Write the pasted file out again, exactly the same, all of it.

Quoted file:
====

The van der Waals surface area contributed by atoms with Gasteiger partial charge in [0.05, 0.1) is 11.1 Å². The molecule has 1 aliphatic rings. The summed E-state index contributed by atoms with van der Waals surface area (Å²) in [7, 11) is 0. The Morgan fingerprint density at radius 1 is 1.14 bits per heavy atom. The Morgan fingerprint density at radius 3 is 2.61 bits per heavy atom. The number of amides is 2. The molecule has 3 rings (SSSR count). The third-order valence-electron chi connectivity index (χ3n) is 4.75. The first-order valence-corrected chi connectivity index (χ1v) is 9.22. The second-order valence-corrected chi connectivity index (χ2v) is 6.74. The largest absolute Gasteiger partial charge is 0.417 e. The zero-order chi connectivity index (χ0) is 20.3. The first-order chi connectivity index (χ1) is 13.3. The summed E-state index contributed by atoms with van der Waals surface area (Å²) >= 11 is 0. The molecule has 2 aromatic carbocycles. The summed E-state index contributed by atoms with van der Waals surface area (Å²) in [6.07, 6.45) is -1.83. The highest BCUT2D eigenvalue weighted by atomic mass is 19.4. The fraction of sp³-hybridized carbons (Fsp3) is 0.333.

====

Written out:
The van der Waals surface area contributed by atoms with Gasteiger partial charge in [0.05, 0.1) is 11.1 Å². The molecule has 1 aliphatic rings. The summed E-state index contributed by atoms with van der Waals surface area (Å²) in [7, 11) is 0. The Morgan fingerprint density at radius 1 is 1.14 bits per heavy atom. The Morgan fingerprint density at radius 3 is 2.61 bits per heavy atom. The number of amides is 2. The molecule has 3 rings (SSSR count). The third-order valence-electron chi connectivity index (χ3n) is 4.75. The first-order valence-corrected chi connectivity index (χ1v) is 9.22. The second-order valence-corrected chi connectivity index (χ2v) is 6.74. The largest absolute Gasteiger partial charge is 0.417 e. The zero-order chi connectivity index (χ0) is 20.3. The first-order chi connectivity index (χ1) is 13.3. The summed E-state index contributed by atoms with van der Waals surface area (Å²) >= 11 is 0. The molecule has 2 aromatic carbocycles. The summed E-state index contributed by atoms with van der Waals surface area (Å²) in [6.07, 6.45) is -1.83. The highest BCUT2D eigenvalue weighted by atomic mass is 19.4. The fraction of sp³-hybridized carbons (Fsp3) is 0.333.